MCG Health Faces Multiple Class Action Lawsuits Over Data Breach

Hearst Health subsidiary, MCG Health based in Seattle, is facing multiple class-action lawsuits due to a data breach that impacted approximately 10 healthcare companies such as Lenoir Health Care, Indiana University Health, Jefferson County Health Center, and Phelps Health.

The breach report was sent to the HHS’ Office for Civil Rights on June 10 indicating that 793,283 individuals were affected. But a few impacted healthcare organizations self-reported the data breach. The breach notification given to the Maine Attorney General shows that an unauthorized third party potentially obtained the protected health information (PHI) of around 1.1 million persons in the attack.

MCG Health stated it found out on May 25, 2022 that the files taken from its systems contained names, medical codes, postal addresses, telephone numbers, email addresses, genders, dates of birth, and Social Security numbers. The company sent notification letters to affected people on June 10, 2022, and offered them 2 years of complimentary credit monitoring and identity theft protection services.

To date, a minimum of five lawsuits were filed versus MCG Health in the District Court for the Western District of Washington because of the data breach. The lawsuits make identical claims and allege invasion of privacy, negligence, bailment, breach of confidence, breach of implied contract, and a violation of the Washington Consumer Protection Act.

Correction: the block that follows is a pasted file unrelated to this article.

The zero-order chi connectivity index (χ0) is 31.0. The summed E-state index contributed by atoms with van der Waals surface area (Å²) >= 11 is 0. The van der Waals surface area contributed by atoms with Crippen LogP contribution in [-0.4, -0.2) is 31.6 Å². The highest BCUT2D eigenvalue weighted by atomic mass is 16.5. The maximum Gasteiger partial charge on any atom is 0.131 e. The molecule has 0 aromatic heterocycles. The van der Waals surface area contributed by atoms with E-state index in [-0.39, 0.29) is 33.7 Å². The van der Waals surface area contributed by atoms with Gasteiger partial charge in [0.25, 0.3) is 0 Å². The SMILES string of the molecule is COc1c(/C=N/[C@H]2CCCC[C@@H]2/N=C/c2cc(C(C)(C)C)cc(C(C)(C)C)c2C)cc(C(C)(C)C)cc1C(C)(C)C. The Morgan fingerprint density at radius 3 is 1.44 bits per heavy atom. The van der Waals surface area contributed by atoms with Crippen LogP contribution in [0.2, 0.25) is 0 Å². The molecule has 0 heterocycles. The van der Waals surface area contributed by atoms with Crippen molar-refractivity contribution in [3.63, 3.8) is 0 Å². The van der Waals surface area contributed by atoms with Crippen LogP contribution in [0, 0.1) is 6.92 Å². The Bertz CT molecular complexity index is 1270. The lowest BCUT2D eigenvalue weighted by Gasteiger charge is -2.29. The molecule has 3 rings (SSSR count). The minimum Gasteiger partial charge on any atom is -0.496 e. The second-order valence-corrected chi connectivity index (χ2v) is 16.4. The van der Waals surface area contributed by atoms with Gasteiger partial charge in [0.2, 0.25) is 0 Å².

Strecker v. MCG Health, claims the hackers got access to MCG Health systems for approximately two weeks before the detection of the breach; nevertheless, Booth v. MCG Health states the data breach happened more than two years prior to its discovery by MCG Health, and that the threat actors acquired access to MCG Health systems and downloaded data about February 25 to 26, 2020 and the breach dated March 25, 2022, on the MCG Health breach notice is the date when MCH Health learned about the infiltration of sensitive files. Issuance of breach notifications to impacted individuals took over two months.

The lawsuits claim the affected plaintiffs have endured lost time, discomfort, interference, and trouble due to the data breach. Also, now that their PHI is in the hands of cybercriminals, they face a considerable present risk of identity theft and fraud, and that threat will continue increasing for years ahead. Plaintiff Cynthia Strecker claims she suffered anxiety and emotional distress because of the data breach and has greater worries for the breach of her privacy. The same claims are made in Saiki v. MCG Health, Crawford et al v. MCG Health, and Thorbecke et al v. MCG Health.

The lawsuits seek class-action certification, pre- and post-judgment interest, compensatory and punitive damages, attorney’s fees and costs, and other relief, and necessitate MCG Health to make substantial developments to security, which include encrypting all information, performing regular penetration tests, using data segmentation, enhancing logging and monitoring, assigning a third-party assessor to carry out annual SOC 2 Type 2 attestations for 10 years, and to stop keeping personally identifiable patient information in cloud directories.

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Christine Garcia is the staff writer on Calculated HIPAA. Christine has several years experience in writing about healthcare sector issues with a focus on the compliance and cybersecurity issues. Christine has developed in-depth knowledge of HIPAA regulations. You can contact Christine at [email protected]. You can follow Christine on Twitter at